Infrastructure Penetration Testing

Let us break it before hackers do!

We’ll test the cybersecurity of your systems and advise you before criminals do.

We’re the good hackers for hire.

Perimeter infrastructure isn’t as porous as it used to be. In our experience, most infrastructure security threats stem from misconfiguration and human oversight. Automated testing can’t find these common errors, but our veteran operators have you covered.


Intelligence Gathering

We start by understanding your systems. A NuHarbor operator identifies and fingerprints live hosts, and starts probing. What is the network topology? Which operating systems and available services are present? Are access control mechanisms in place? What core interactions occur between systems?


Inventory Vulnerabilities

Using known vulnerabilities, a NuHarbor operator attempts to find entry points. Known vulnerabilities include legitimately provided services such as HTTP, FTP, SMTP mail exchangers, DNS, IMAP/POP, and file sharing services.

Network Topology

What vulnerabilities are present? These relate to network components configuration, design principles, and protocol-specific characteristics. Testing for these vulnerabilities utilizes spoofing techniques and protocol specific tests. A security engineer may exploit fragmentation, trust relationships, protocol encapsulation, routing tricks, and implementation flaws.


Misconfiguration and Backdoor Tests

Are systems configured correctly? Are there any backdoors? A NuHarbor operator attempts to exploit both.

Authentication and Access Control Schemes

Can a security engineer subvert authentication and access control mechanisms? They might use dictionary and brute force attacks on reusable passwords. They can exploit authentication schemes, social engineering, and contingency plan procedures.

White Box, Black Box, or a Combo

Our infrastructure penetration testing services include white, black, or gray box methodologies.

Recent Blog Posts

Web App Vulnerability Basics: Insecure Direct Object Reference

​This is an article in a series on Web Application Vulnerability Basics. ​What Is Insecure Direct Object Reference? Insecure Direct Object Reference, also known as IDOR, is a reference to an internal implementation object that is exposed to a user without proper...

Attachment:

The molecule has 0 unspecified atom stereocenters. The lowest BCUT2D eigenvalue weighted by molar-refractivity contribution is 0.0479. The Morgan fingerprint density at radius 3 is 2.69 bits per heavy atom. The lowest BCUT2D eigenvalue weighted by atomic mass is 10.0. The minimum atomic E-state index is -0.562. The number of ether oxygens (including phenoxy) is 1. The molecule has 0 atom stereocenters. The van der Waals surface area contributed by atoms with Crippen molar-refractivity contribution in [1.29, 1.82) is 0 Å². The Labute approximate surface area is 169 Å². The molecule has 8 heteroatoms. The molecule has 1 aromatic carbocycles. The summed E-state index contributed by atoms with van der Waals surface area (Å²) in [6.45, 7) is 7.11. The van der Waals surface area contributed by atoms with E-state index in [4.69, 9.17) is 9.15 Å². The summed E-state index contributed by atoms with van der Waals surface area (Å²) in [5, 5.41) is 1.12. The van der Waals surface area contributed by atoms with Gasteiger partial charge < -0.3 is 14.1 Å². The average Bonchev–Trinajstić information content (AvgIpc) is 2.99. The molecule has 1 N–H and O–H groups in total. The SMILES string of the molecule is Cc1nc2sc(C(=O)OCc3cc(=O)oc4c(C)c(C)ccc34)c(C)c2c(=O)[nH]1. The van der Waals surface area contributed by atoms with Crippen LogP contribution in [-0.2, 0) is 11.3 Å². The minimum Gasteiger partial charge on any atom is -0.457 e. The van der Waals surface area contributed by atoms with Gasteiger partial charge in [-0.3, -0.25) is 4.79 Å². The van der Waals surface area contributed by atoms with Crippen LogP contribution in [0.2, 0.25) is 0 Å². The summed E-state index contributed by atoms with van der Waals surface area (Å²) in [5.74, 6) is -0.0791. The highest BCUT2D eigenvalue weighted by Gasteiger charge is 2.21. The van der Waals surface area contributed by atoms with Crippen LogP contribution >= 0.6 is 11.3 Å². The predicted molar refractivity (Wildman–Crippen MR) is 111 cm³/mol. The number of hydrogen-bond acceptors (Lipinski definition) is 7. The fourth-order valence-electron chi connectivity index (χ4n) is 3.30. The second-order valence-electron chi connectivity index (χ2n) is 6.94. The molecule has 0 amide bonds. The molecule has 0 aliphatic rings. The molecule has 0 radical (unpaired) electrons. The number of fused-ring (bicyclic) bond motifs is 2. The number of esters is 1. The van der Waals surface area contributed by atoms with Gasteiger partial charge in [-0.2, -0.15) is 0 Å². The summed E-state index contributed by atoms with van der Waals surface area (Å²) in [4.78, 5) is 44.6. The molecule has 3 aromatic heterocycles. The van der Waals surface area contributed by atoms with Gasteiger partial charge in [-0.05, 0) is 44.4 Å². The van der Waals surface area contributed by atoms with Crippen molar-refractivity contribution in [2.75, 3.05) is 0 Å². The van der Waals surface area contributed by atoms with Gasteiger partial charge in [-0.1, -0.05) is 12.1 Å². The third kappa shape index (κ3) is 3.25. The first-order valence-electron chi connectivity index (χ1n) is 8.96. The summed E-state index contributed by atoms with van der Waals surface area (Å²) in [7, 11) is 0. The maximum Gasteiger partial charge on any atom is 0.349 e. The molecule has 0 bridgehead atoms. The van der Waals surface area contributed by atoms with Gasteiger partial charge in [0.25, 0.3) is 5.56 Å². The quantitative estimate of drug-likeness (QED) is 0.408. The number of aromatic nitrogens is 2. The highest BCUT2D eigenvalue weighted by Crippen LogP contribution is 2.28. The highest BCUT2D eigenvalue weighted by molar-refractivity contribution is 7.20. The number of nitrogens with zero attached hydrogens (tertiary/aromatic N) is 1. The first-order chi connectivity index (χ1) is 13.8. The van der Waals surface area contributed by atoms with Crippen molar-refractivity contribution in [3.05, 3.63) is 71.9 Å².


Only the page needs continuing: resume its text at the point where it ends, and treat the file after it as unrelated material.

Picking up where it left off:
Web App Vulnerability Basics: Cross-Site Scripting

​This is an article in a series on Web Application Vulnerability Basics. What Is Cross-Site Scripting? Cross-Site Scripting, also known as “XSS”, is a web exploit that allows an attacker to inject malicious content (such as markup, or scripts) into a web application....

“NuHarbor performed an internal penetration test of our organization. Utilizing one of our legacy network protocols, they were able to gain administrative access and push malicious code to our network. Had this been a real attack, we could have lost everything.”

IT Manager, Financial Service Company

External Penetration Testing

We test the security posture and presentation of your external infrastructure facing the internet. We offer white box, black box, or a hybrid methodology. In white box testing, you provide architecture details of the technology being tested. With black box methodology, we begin with no information about your architecture. This simulates a nefarious outsider probing your company for weak points. In a gray box or hybrid solution, we start with no knowledge and move towards full knowledge to ensure thorough coverage. This is typically the best use of budget because you receive the best coverage for your time investment.

Internal Penetration Testing

We test the security posture of your internal infrastructure. As part of this effort, we assess what someone within your internal network might be able to access. Think about the many clients, partners, and employees in your office. Where are you most vulnerable? For example, we can test as an outsider by connecting to the network port in a vacant conference room. Alternatively, you could provide logins for us to operate as a trusted insider to measure your security exposure.